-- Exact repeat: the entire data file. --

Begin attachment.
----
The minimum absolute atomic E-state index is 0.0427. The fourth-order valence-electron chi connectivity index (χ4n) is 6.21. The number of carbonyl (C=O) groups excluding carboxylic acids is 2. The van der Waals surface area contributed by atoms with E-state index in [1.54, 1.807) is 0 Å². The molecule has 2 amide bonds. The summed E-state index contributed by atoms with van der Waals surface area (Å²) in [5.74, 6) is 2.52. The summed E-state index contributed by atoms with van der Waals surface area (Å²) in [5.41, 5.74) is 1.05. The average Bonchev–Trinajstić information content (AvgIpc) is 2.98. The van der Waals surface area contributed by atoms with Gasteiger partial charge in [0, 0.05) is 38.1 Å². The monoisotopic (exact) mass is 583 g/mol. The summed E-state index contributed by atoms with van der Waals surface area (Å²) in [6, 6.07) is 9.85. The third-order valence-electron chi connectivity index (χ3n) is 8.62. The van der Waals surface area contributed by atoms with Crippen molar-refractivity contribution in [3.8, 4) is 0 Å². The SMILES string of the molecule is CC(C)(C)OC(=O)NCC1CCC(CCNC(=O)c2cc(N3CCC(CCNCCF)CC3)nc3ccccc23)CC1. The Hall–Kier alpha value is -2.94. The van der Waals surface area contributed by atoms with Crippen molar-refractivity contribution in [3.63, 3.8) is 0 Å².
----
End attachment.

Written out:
The minimum absolute atomic E-state index is 0.0427. The fourth-order valence-electron chi connectivity index (χ4n) is 6.21. The number of carbonyl (C=O) groups excluding carboxylic acids is 2. The van der Waals surface area contributed by atoms with E-state index in [1.54, 1.807) is 0 Å². The molecule has 2 amide bonds. The summed E-state index contributed by atoms with van der Waals surface area (Å²) in [5.74, 6) is 2.52. The summed E-state index contributed by atoms with van der Waals surface area (Å²) in [5.41, 5.74) is 1.05. The average Bonchev–Trinajstić information content (AvgIpc) is 2.98. The van der Waals surface area contributed by atoms with Gasteiger partial charge in [0, 0.05) is 38.1 Å². The monoisotopic (exact) mass is 583 g/mol. The summed E-state index contributed by atoms with van der Waals surface area (Å²) in [6, 6.07) is 9.85. The third-order valence-electron chi connectivity index (χ3n) is 8.62. The van der Waals surface area contributed by atoms with Crippen molar-refractivity contribution in [3.8, 4) is 0 Å². The SMILES string of the molecule is CC(C)(C)OC(=O)NCC1CCC(CCNC(=O)c2cc(N3CCC(CCNCCF)CC3)nc3ccccc23)CC1. The Hall–Kier alpha value is -2.94. The van der Waals surface area contributed by atoms with Crippen molar-refractivity contribution in [3.63, 3.8) is 0 Å².